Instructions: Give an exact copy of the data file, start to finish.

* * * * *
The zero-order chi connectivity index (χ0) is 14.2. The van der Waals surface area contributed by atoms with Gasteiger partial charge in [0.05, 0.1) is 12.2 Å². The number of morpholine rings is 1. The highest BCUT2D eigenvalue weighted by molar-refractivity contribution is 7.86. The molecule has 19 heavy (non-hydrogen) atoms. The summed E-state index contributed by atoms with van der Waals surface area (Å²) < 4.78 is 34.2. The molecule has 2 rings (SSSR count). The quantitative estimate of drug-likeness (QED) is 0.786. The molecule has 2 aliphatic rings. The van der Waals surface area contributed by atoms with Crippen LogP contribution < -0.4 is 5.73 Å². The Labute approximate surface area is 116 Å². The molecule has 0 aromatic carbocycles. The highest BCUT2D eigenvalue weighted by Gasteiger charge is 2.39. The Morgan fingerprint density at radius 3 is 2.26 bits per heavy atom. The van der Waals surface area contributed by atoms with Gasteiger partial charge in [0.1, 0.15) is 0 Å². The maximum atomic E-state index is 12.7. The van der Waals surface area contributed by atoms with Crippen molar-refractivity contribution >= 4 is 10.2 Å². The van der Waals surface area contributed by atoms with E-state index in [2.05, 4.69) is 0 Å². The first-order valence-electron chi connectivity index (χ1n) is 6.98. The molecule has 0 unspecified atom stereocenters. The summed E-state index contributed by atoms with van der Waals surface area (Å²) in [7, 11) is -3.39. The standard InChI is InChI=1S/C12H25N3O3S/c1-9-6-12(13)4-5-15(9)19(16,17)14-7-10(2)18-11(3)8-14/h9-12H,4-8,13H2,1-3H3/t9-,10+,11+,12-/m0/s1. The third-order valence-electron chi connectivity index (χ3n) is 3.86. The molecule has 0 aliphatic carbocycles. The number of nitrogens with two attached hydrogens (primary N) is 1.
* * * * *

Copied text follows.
The zero-order chi connectivity index (χ0) is 14.2. The van der Waals surface area contributed by atoms with Gasteiger partial charge in [0.05, 0.1) is 12.2 Å². The number of morpholine rings is 1. The highest BCUT2D eigenvalue weighted by molar-refractivity contribution is 7.86. The molecule has 19 heavy (non-hydrogen) atoms. The summed E-state index contributed by atoms with van der Waals surface area (Å²) < 4.78 is 34.2. The molecule has 2 rings (SSSR count). The quantitative estimate of drug-likeness (QED) is 0.786. The molecule has 2 aliphatic rings. The van der Waals surface area contributed by atoms with Crippen LogP contribution < -0.4 is 5.73 Å². The Labute approximate surface area is 116 Å². The molecule has 0 aromatic carbocycles. The highest BCUT2D eigenvalue weighted by Gasteiger charge is 2.39. The Morgan fingerprint density at radius 3 is 2.26 bits per heavy atom. The van der Waals surface area contributed by atoms with Gasteiger partial charge in [0.1, 0.15) is 0 Å². The maximum atomic E-state index is 12.7. The van der Waals surface area contributed by atoms with Crippen molar-refractivity contribution >= 4 is 10.2 Å². The van der Waals surface area contributed by atoms with E-state index in [2.05, 4.69) is 0 Å². The first-order valence-electron chi connectivity index (χ1n) is 6.98. The molecule has 0 unspecified atom stereocenters. The summed E-state index contributed by atoms with van der Waals surface area (Å²) in [7, 11) is -3.39. The standard InChI is InChI=1S/C12H25N3O3S/c1-9-6-12(13)4-5-15(9)19(16,17)14-7-10(2)18-11(3)8-14/h9-12H,4-8,13H2,1-3H3/t9-,10+,11+,12-/m0/s1. The third-order valence-electron chi connectivity index (χ3n) is 3.86. The molecule has 0 aliphatic carbocycles. The number of nitrogens with two attached hydrogens (primary N) is 1.